We asked people working on the front-lines of BAM in different parts of Africa to share some of their experiences and perspectives. They see business as a powerful means to share the message of the Gospel in the marketplace, deepen the impact of Jesus’ teachings on society, tackle evils such as poverty and corruption and mobilise the next generation of African Christians to transform their own nations. Here are six BAM views from Africa:
BAM is crucial in South Africa as a key to two major challenges: discipleship and economic empowerment. South Africa is said to have a high percentage of Christians, however, like many other parts of the world, sin is a key challenge. Corruption, sexual immorality, crime and other evils are on the rise, indicating that Christianity has not been making the kind of impact on society as it should. Business as mission could therefore provide an avenue for regular discipleship in the marketplace, as believers model Godly character and leadership.
South Africa also has a high percentage of poor people, although it is Africa’s most advanced economy. BAM – especially ‘BAM at the base of the pyramid’ – may be the key to large scale sustainable economic empowerment, particularly through the establishment of SME sized companies in rural areas.
Henry Gwani is originally from Nigeria, now working in BAM in South Africa
Our BAM business is a business training and mentoring business, teaching people how to start and run a business and to show them (Christian or non-Christian) what the Bible has to say about work and money. In the last 12 months we have been to Madagascar, Tanzania, Democratic Republic of Congo and South Sudan. What we see in these countries is a decline in the formal sector and so even well qualified people need to be entrepreneurs as there are very few jobs. The degree of corruption is escalating to where in many countries there is limited enforcement of their legislative and tax system. We also see imports of goods that could easily be manufactured in-country. If we want to see people uplifted out of poverty, they need to become entrepreneurial and if we want these businesses and the economy be sustainable, we need to see an end to corruption. This can come through business done by God’s principles. Corruption and handouts threaten to destroy Africa!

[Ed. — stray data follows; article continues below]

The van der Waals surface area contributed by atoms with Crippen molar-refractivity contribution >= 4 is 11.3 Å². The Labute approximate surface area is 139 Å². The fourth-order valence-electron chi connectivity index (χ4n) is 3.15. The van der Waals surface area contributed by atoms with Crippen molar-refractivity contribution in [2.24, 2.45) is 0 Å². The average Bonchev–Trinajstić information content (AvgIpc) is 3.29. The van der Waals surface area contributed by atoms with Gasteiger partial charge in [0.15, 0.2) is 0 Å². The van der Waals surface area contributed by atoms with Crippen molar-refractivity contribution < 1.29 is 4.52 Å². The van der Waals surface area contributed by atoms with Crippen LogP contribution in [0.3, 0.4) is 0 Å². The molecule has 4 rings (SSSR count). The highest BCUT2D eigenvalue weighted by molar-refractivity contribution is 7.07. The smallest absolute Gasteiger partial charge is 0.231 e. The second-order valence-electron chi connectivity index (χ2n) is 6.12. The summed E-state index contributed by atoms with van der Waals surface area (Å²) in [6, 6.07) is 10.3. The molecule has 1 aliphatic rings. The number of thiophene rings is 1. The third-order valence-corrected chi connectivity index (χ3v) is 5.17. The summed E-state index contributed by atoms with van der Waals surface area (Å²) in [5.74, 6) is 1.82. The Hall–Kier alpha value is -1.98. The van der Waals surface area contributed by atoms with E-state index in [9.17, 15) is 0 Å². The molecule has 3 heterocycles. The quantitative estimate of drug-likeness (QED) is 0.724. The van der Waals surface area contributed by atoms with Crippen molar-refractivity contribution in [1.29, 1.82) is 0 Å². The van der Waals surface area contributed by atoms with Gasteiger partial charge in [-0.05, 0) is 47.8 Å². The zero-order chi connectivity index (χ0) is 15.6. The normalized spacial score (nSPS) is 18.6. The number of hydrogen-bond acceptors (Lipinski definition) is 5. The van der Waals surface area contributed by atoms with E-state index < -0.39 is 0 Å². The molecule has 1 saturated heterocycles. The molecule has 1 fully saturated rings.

We work in BAM training and mentoring in Africa because:
1) We want to see people come to faith in Christ and grow to maturity in Christ.
2) The prosperity gospel threatens to tear the church in Africa apart, so we want as many opportunities as possible to teach authentic Christianity and the truth about what the Bible says about money.
3) We want to see an end to corruption through business practices based on Gods word
4) We want economic and social transformation to occur through entrepreneurship and thriving small business activity, especially in the manufacturing sector.